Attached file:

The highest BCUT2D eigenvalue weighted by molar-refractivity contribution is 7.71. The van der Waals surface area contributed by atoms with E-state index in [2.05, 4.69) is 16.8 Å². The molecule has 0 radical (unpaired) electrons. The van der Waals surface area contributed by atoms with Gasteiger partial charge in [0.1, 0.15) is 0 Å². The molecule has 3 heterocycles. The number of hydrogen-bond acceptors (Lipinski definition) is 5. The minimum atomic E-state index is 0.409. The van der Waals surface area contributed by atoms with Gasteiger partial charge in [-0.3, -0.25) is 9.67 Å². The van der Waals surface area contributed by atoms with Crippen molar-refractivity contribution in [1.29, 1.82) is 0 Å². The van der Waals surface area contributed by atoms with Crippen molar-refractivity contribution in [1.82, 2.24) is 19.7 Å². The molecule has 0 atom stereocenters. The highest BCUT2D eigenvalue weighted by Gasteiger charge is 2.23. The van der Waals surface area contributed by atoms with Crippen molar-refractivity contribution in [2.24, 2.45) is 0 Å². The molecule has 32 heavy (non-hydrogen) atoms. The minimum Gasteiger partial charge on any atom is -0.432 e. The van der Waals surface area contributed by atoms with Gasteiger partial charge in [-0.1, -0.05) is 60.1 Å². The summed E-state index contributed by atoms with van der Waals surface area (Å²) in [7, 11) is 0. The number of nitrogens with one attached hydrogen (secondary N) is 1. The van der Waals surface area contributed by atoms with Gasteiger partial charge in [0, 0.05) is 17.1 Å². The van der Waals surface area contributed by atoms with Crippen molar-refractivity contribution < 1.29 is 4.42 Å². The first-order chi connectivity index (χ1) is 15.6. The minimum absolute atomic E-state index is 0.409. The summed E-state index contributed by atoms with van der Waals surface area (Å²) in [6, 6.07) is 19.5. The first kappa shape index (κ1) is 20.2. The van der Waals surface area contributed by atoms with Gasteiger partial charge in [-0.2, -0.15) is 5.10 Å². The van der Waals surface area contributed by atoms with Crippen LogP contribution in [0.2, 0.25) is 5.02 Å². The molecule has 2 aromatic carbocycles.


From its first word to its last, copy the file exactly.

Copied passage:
The highest BCUT2D eigenvalue weighted by molar-refractivity contribution is 7.71. The van der Waals surface area contributed by atoms with E-state index in [2.05, 4.69) is 16.8 Å². The molecule has 0 radical (unpaired) electrons. The van der Waals surface area contributed by atoms with Gasteiger partial charge in [0.1, 0.15) is 0 Å². The molecule has 3 heterocycles. The number of hydrogen-bond acceptors (Lipinski definition) is 5. The minimum atomic E-state index is 0.409. The van der Waals surface area contributed by atoms with Gasteiger partial charge in [-0.3, -0.25) is 9.67 Å². The van der Waals surface area contributed by atoms with Crippen molar-refractivity contribution in [1.29, 1.82) is 0 Å². The van der Waals surface area contributed by atoms with Crippen molar-refractivity contribution in [1.82, 2.24) is 19.7 Å². The molecule has 0 atom stereocenters. The highest BCUT2D eigenvalue weighted by Gasteiger charge is 2.23. The van der Waals surface area contributed by atoms with Crippen molar-refractivity contribution in [2.24, 2.45) is 0 Å². The molecule has 32 heavy (non-hydrogen) atoms. The minimum Gasteiger partial charge on any atom is -0.432 e. The van der Waals surface area contributed by atoms with Gasteiger partial charge in [-0.1, -0.05) is 60.1 Å². The summed E-state index contributed by atoms with van der Waals surface area (Å²) in [7, 11) is 0. The number of nitrogens with one attached hydrogen (secondary N) is 1. The van der Waals surface area contributed by atoms with Gasteiger partial charge in [0, 0.05) is 17.1 Å². The van der Waals surface area contributed by atoms with Crippen molar-refractivity contribution < 1.29 is 4.42 Å². The first-order chi connectivity index (χ1) is 15.6. The minimum absolute atomic E-state index is 0.409. The summed E-state index contributed by atoms with van der Waals surface area (Å²) in [6, 6.07) is 19.5. The first kappa shape index (κ1) is 20.2. The van der Waals surface area contributed by atoms with Gasteiger partial charge in [-0.2, -0.15) is 5.10 Å². The van der Waals surface area contributed by atoms with Crippen LogP contribution in [0.2, 0.25) is 5.02 Å². The molecule has 2 aromatic carbocycles.